Egypt’s net international reserves (NIRs) stood at $39.2 billion at the end of November, the same level it reached in October, the Central Bank of Egypt announced on Sunday.
In the beginning of November, the CBE announced that Egypt’s NIRs witnessed a slight increase in October to reach $39.2 billion, up from $38.4 billion recorded in September.
In September 2019, Egypt’s NIRs recorded an all-time high of $45.117 billion; before witnessing a significant drop in March 2020, reaching $40 billion, driven by the unprecedented blow to global financial markets arising from the COVID-19 pandemic.
COVID-19 has caused the sharpest portfolio flow reversal on record from emerging markets, including the Egyptian market, according to the CBE.
Egypt’s NIR is expected to surge to $43 billion in 12 months’ time, according to Trading Economics (TE).
In the long-term, TE expects Egypt’s NIR to trend around $45 billion in 2021 and about $46 billion in 2022.
Egypt is expected to receive the second tranche of the stand-by agreement loan approved by the International Monetary Fund (IMF) in December.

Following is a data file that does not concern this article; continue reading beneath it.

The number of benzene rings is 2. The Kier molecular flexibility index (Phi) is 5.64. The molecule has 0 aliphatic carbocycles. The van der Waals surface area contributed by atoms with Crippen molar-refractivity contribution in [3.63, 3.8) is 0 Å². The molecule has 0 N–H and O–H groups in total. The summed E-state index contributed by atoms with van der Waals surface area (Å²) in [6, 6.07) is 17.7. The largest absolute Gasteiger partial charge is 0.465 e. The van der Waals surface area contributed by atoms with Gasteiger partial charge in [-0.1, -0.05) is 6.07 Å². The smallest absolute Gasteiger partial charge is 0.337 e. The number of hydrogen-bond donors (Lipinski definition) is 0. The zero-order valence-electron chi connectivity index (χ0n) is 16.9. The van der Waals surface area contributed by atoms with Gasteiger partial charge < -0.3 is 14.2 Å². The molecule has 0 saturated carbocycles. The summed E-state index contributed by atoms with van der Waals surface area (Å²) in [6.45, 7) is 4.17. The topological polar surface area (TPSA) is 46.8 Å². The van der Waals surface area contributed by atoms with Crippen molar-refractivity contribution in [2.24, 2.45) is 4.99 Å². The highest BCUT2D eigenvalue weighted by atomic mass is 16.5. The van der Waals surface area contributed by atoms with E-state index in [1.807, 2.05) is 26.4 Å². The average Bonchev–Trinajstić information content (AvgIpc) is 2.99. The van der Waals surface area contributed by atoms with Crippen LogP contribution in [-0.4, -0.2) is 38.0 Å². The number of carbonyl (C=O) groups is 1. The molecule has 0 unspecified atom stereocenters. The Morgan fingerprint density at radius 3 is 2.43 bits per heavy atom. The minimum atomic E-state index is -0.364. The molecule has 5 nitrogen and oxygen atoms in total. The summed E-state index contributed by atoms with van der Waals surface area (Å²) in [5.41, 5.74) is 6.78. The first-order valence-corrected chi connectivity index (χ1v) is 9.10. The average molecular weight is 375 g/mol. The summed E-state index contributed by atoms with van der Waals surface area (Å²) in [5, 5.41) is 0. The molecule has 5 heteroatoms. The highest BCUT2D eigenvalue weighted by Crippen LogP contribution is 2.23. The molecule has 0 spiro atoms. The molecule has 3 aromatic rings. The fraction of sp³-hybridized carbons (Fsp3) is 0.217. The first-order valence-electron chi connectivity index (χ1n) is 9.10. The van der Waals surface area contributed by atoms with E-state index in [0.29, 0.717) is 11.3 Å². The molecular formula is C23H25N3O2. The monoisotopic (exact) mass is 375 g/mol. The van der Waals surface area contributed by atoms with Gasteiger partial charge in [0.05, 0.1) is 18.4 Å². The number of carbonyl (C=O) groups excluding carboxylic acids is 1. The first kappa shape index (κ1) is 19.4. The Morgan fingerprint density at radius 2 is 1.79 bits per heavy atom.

In June, Egypt was handed the first tranche, worth $2 billion out of $5.2 billion, while it is expected to receive $3.2 billion after reviews that are anticipated to be carried out in December 2020 and June 2021.
According to a recent report, the World Bank expects Egypt to become the top recipient of remittances in the Middle East and North Africa region in 2020 to receive $24.4 billion, which accounts for 6.7 percent of the country’s GDP.
In December, the CBE revealed in a report that Egypt’s tourism revenues dropped by $2.7 billion in FY2019/2020, reaching $9.9 billion driven by the decline in the travel receipts and, accordingly, the drop in the services surplus by 31.2 percent to reach $9 billion in FY2019/2020, down from $13 billion in FY2018/2019.
On Thursday, Fitch Ratings said in a report that Egypt’s banking sector's exposure to the most affected trade and services sectors, including tourism, transportation and the Suez Canal, accounted for about 27 percent of the total loans (23 percent of GDP) at the end of 2019.
It also expects that lower foreign currency receipts will constrain foreign currencies borrowers' debt service capacity, saying that foreign currency lending accounts for around a quarter of total sector loans.
On the other hand, the World Bank expects that Egyptian expat remittances could reach $24.4 billion by the end of 2020 (6.7 percent of GDP), despite the challenges imposed by COVID-19.